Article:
November 21, 2012 5:38
Poltergeists, witches and ghosts — not only heroes scare stories. The scientists in charge of monitoring the oceans, are aware of the considerable number of mysterious sounds that still do not have an explanation — at least sufficiently accurate.
These sounds, which often are assigned identification catchy name, recorded with hydrophones located in the Office of the National Oceanic and Atmospheric Administration USA (NOAA). Here is a list of the six most mysterious sounds that have ever been recorded in the sea, and some assumptions about what might be the cause of them.
Definitely not the most mysterious and frightening name but a mystery around the sound has not been disclosed so far. In 1997, NOAA hydrophones recorded one of the biggest ever recorded sounds off the coast of South America: Bulka was recorded by two hydrophones, spaced at 4800 kilometers.
Bulka to some extent mimics the sounds of marine animals, but the volume is too large for any known scientific substance. If your imagination leads you too far, you know — you're not alone: many of those who heard him jokingly tied him with the name of Cthulhu fiction osminogo-like monster invented by writer HP Lovecraft in 1928.
But aside from the version with deep monsters, NOAA believes that gurgling — the sound of a ruptured giant iceberg. Such "ledotryaseniya" before being written to the Scottish Sea and they sound very similar to the gurgling of 1997. If the source of the sound is really served the iceberg, according to NOAA, he was drifting between the Bransfield Strait and the Ross Sea in Antarctica, or possibly near Cape Edar in East Antarctica.
This strange sound, more reminiscent of cooing and moaning, was recorded March 1, 1999. He was recorded eastern equatorial autonomous hydrophone array in the Pacific.
Like Bulka, Julia is most likely associated with the ice. In this case, NOAA researchers suggest that their hydrophones captured the sound of the giant Antarctic iceberg crashed into the ocean floor.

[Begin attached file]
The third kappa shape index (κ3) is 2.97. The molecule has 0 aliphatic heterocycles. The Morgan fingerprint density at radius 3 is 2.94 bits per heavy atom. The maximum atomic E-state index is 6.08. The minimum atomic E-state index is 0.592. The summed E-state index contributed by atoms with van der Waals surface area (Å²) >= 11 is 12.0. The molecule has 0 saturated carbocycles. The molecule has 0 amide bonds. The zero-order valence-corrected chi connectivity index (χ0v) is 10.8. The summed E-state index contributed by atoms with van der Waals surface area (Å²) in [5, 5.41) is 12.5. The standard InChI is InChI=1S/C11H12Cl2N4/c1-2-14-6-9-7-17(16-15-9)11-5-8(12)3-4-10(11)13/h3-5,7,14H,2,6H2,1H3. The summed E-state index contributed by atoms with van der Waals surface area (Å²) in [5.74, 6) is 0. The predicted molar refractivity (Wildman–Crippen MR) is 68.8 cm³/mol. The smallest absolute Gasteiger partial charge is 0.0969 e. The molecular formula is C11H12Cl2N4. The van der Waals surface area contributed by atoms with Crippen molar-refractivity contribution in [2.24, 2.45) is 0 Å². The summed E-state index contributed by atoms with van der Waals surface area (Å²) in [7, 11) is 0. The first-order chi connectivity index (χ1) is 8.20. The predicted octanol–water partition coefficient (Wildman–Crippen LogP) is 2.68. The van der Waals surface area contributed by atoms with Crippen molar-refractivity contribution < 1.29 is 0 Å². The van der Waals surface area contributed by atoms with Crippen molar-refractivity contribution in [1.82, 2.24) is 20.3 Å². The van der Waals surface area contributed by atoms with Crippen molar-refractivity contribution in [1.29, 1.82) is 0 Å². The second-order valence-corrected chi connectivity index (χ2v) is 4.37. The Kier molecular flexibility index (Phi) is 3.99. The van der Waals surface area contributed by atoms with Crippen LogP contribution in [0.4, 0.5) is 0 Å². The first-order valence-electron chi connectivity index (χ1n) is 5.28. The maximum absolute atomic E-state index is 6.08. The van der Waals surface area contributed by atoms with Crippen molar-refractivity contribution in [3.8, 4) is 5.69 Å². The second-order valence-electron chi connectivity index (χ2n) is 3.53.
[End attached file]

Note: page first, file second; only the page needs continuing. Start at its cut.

To the human ear sounds like a comb-over ambulance siren or perhaps howl extraterrestrial beings. He periodically fixed hydrophones since 1991, reaching the highest rate in the spring and fall. Sound source, apparently, is a zone of volcanic activity on the ocean floor, but scientists are still struggling with the mystery of its origin.
Delay — the noise, recorded May 19, 1997, received its name from the fact that its frequency slowed for seven minutes. NOAA scientists have found that the sound is coming from the area of the Antarctic Peninsula, leading them to suggest that slowing — the result of hitting floating icebergs on the ocean floor and grinding as they brake. The sound was recorded sensors, remote from each other for five thousand kilometers.
The train goes, as one might expect based on the name — like the sound of wheels on the rails. Recorded in 1997, the train — it's even buzz that supposedly comes from the area of the Ross Sea in Antaktike. The most likely suspects? Iceberg, pulling her keel on the ocean floor.
Whistle whistle sound more like a boiling kettle than any tune, but it does not make it less mysterious. Recorded in July 1997, the whistle was recorded by a single hydrophone, which makes it impossible to attempt to determine the location of its source. However, according to NOAA similar sounds come from areas of eruptions of underwater volcanoes. The possibility exists that whistle, unlike Julia, deceleration and other mysterious sounds, is caused by the fire, not ice — but no one would blame you if you still want to write it on awakening Cthulhu.